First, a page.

The dream of traveling by train from Madrid to Lisbon in two hours, 45 minutes will remain as such after Portugal announced on Thursday it was abandoning the project.
The plan to build a high-speed rail link between the Iberian peninsula’s two capitals was agreed in 2003 by then-Spanish Prime Minister José María Aznar and his Portuguese counterpart José Manuel Durão Barroso, with the optimistic date for the maiden voyage set for the first quarter of 2011.
However, since then the Portuguese economy has at best muddled through — before the country last year was forced to go cap in hand to the IMF and the European Union to seek a 78-billion-euro bailout to help it through its debt-servicing problems.
In turn, Lisbon agreed to a draconian austerity drive to cut the country’s deficit, and with the economy mired in a deep recession, the government of Prime Minister Pedro Passos Coelho announced after winning elections in June of last year that it was shelving the project, which on the Portuguese side alone was to have cost at least 2.3 billion euros.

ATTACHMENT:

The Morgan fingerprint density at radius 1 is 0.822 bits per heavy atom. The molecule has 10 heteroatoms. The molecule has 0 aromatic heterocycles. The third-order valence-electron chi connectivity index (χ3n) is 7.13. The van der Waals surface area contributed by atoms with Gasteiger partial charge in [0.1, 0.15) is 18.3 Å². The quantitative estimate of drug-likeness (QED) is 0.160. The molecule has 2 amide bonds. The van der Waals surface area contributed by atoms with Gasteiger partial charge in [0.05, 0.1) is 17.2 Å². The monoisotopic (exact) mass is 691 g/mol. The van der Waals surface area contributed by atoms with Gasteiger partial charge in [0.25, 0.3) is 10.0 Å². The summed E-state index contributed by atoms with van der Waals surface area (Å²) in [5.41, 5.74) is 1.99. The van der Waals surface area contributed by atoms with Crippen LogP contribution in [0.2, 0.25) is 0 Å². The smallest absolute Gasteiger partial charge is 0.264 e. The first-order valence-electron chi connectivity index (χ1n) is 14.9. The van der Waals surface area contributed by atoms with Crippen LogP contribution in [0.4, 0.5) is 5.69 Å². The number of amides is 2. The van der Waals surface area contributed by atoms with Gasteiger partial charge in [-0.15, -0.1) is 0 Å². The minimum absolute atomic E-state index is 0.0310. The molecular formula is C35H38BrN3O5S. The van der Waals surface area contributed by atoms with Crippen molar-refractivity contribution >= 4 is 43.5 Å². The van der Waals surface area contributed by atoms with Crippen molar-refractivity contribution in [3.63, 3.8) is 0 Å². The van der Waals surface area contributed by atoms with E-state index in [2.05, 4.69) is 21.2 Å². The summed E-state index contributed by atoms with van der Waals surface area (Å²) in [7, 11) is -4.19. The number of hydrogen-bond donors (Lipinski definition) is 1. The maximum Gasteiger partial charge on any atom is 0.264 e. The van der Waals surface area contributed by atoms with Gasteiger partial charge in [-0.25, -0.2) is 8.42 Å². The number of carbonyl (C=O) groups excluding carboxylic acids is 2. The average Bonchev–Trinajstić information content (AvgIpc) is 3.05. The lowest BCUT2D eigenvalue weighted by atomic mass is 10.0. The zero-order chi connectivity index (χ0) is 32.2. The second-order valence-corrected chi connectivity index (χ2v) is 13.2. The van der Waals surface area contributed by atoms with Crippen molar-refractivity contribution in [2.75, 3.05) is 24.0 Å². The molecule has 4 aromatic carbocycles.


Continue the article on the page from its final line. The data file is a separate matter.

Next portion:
The reason for the “definitive” jettisoning of the plan was a decision by the country’s Court of Auditors, which ruled as illegal a contract signed in May 2010 by the Socialist government of José Sócrates and a consortium of companies named Elos on the construction of a 167-kilometer-long section of the planned line between Poceirão and Caia on the border with Spain at a cost of 1.4 billion euros.
The irregularities identified by the court in the contract could serve to reduce the compensation the government may have to pay for pulling out of the project. In a statement, the Economy Ministry said it “will analyze the ruling bearing in mind its legal and economic consequences with a view to defending the public good.”
After the decision by the court, Elos consortium member Soares da Costa on Wednesday filed a statement with the Portuguese Securities Commission saying that the group had already incurred expenses and costs on the project of at least 264 million euros. Other members of the group include Spanish builder ACS’s units Dragados and Iridium, and Portuguese tollroad operator Brisa.